The goal of this special issue is to go beyond the now mainstream (formerly revolutionary) focus on women “as” gender studies in entrepreneurship; to open up this type of analysis to varied women and their gendered experiences as well as to other populations sidelined by the predominance of white, Western, Christian and heterosexual male schemas that have dominated our understanding of the entrepreneurial process.
In the creation of a feminist view of entrepreneurship research conducted pre-2000, the realization was made that gender was interpreted as a comparison of men and women as entrepreneurs developing and managing their businesses. This structuring was limited, and it created a bias that increasingly related the results of women-led businesses to the practices and standards of men so as to inevitably find women performing poorly in comparison. With other scholars we argued that this view of women’s entrepreneurship as a deficit must be abandoned in favour of a resolutely feminist approach that calls for more exposition, more nuance, and more cultural range to support and appreciate the entrepreneurial efforts of people in gendered, global contexts.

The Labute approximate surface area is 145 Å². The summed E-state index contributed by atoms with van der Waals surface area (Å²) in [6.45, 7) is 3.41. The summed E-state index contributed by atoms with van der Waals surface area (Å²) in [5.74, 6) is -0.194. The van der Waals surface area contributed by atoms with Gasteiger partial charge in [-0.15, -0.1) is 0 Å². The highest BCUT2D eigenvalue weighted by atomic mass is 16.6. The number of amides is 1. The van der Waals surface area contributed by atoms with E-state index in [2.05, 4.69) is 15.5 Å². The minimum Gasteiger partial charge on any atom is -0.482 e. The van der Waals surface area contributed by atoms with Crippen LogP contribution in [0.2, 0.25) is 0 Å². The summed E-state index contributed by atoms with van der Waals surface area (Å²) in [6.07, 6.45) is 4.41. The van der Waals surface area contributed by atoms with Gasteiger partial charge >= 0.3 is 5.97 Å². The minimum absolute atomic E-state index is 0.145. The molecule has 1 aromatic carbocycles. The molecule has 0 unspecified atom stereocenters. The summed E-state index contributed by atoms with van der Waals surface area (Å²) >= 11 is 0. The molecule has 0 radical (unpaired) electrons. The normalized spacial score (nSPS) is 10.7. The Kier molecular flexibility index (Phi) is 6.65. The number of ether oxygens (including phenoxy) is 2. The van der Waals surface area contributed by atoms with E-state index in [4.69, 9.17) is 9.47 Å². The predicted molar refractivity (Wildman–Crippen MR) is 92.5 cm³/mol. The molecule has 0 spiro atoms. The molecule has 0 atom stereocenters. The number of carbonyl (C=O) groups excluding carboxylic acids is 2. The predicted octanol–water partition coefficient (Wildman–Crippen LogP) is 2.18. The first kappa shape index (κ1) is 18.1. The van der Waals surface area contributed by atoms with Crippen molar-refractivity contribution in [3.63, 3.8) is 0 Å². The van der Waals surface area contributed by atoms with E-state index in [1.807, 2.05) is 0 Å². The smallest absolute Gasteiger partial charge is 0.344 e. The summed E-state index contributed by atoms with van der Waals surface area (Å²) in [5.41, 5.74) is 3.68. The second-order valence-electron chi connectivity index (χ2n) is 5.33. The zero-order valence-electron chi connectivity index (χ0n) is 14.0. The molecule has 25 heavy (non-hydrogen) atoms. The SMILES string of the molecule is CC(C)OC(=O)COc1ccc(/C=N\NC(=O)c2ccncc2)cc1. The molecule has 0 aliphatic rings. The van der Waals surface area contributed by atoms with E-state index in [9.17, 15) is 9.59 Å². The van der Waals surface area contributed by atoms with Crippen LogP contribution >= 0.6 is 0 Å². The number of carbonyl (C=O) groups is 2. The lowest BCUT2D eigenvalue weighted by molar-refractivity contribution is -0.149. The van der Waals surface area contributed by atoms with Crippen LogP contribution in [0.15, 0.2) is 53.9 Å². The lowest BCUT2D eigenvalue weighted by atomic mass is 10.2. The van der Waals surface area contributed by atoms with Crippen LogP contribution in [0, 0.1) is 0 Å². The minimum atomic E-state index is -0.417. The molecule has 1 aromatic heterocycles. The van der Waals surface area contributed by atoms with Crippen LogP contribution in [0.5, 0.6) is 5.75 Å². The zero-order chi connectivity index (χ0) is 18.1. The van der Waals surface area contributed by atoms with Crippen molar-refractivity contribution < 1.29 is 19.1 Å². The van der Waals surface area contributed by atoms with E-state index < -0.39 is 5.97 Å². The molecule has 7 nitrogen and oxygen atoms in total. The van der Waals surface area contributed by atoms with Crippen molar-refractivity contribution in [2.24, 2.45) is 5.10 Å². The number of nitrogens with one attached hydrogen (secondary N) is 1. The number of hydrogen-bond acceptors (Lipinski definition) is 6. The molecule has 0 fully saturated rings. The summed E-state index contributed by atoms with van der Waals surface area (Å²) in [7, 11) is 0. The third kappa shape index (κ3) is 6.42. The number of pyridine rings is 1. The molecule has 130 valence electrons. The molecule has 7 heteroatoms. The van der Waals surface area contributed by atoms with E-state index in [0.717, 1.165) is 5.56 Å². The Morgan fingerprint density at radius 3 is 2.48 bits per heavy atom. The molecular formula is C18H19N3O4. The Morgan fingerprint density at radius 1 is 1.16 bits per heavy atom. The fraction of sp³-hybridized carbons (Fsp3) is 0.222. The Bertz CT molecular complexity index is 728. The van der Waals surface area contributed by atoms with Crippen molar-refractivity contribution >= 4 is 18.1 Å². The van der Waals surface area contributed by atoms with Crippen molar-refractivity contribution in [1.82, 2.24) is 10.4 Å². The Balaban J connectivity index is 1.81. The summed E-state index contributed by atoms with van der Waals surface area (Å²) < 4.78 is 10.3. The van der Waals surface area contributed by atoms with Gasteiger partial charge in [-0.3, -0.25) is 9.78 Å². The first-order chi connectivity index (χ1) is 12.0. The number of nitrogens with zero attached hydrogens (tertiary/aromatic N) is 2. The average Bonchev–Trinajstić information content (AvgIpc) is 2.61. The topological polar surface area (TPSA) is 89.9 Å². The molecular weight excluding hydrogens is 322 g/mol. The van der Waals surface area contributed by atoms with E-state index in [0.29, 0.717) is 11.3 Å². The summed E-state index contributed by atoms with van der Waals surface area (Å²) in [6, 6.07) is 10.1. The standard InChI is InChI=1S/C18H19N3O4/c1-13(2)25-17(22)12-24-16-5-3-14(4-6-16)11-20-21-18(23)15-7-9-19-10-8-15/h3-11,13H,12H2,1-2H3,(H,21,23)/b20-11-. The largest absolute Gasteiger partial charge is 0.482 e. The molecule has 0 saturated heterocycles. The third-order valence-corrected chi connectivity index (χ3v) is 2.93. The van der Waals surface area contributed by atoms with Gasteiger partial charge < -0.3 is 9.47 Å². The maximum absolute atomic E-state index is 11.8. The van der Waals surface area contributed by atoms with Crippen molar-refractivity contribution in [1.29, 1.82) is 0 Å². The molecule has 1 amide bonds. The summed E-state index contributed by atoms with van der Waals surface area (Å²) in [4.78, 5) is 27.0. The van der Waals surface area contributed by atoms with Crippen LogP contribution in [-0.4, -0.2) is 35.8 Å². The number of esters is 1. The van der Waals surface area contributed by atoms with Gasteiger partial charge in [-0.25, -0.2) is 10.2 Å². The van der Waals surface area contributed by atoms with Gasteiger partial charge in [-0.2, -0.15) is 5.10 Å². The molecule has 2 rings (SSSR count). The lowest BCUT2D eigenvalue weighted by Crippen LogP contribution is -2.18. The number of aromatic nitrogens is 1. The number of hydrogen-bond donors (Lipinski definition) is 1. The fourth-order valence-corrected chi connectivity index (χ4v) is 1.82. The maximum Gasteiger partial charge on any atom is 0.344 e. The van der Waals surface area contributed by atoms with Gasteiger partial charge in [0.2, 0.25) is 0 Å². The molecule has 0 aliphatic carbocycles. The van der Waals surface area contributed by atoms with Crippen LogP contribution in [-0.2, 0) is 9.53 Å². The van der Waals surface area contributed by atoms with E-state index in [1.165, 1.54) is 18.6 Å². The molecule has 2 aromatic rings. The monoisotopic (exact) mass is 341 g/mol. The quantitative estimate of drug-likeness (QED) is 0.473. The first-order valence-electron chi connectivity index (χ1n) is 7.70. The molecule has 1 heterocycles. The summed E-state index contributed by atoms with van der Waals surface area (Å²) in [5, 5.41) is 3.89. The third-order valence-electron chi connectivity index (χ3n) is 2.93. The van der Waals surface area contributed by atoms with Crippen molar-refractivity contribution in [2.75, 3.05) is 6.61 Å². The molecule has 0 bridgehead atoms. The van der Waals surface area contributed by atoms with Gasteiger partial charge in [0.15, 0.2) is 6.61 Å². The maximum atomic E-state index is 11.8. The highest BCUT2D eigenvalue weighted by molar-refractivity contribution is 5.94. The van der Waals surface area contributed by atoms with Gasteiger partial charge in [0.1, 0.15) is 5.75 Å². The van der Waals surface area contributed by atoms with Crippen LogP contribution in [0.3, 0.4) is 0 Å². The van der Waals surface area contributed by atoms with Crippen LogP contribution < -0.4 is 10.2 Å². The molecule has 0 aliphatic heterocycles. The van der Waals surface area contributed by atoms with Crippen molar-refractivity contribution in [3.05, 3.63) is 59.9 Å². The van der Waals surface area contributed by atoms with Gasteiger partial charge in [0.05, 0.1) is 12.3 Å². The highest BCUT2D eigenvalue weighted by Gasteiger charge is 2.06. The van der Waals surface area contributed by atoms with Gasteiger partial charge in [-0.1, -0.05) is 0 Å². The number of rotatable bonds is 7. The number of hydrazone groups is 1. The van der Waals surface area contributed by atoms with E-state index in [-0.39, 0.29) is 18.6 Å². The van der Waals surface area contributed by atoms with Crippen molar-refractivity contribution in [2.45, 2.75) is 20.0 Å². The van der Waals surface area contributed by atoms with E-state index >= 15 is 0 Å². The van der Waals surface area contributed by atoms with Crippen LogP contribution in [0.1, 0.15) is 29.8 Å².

The needs and accomplishments of entrepreneurs vary widely according to the different systems of belonging that characterize them at the time of setting up and carrying on the structure. To this end, we believe that intersectionality and a multi-faceted view of gender facilitate a better understanding of the specific needs and paths of each sub-group according to their identity situation and the political and social environments in which they evolve…
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